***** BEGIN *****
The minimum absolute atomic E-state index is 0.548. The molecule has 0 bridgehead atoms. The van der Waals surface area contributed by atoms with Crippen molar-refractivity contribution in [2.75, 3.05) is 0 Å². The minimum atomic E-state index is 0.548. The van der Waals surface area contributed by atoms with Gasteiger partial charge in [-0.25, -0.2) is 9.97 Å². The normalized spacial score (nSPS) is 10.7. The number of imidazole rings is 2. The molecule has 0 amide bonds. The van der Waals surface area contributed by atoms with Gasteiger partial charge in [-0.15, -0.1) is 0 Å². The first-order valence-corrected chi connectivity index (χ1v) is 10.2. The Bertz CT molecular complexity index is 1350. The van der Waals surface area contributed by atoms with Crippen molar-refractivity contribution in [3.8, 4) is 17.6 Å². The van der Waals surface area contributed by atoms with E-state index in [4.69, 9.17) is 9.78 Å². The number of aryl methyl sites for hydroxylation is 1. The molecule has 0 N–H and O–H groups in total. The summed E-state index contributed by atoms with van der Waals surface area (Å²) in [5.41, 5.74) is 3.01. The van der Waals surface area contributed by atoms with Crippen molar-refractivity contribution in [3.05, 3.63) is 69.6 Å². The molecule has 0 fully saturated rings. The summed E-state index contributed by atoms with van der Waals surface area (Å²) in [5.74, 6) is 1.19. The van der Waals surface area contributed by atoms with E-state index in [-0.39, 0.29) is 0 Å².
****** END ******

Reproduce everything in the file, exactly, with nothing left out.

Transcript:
The minimum absolute atomic E-state index is 0.548. The molecule has 0 bridgehead atoms. The van der Waals surface area contributed by atoms with Crippen molar-refractivity contribution in [2.75, 3.05) is 0 Å². The minimum atomic E-state index is 0.548. The van der Waals surface area contributed by atoms with Gasteiger partial charge in [-0.25, -0.2) is 9.97 Å². The normalized spacial score (nSPS) is 10.7. The number of imidazole rings is 2. The molecule has 0 amide bonds. The van der Waals surface area contributed by atoms with Gasteiger partial charge in [-0.15, -0.1) is 0 Å². The first-order valence-corrected chi connectivity index (χ1v) is 10.2. The Bertz CT molecular complexity index is 1350. The van der Waals surface area contributed by atoms with Crippen molar-refractivity contribution in [3.8, 4) is 17.6 Å². The van der Waals surface area contributed by atoms with E-state index in [4.69, 9.17) is 9.78 Å². The number of aryl methyl sites for hydroxylation is 1. The molecule has 0 N–H and O–H groups in total. The summed E-state index contributed by atoms with van der Waals surface area (Å²) in [5.41, 5.74) is 3.01. The van der Waals surface area contributed by atoms with Crippen molar-refractivity contribution in [3.05, 3.63) is 69.6 Å². The molecule has 0 fully saturated rings. The summed E-state index contributed by atoms with van der Waals surface area (Å²) in [5.74, 6) is 1.19. The van der Waals surface area contributed by atoms with E-state index in [-0.39, 0.29) is 0 Å².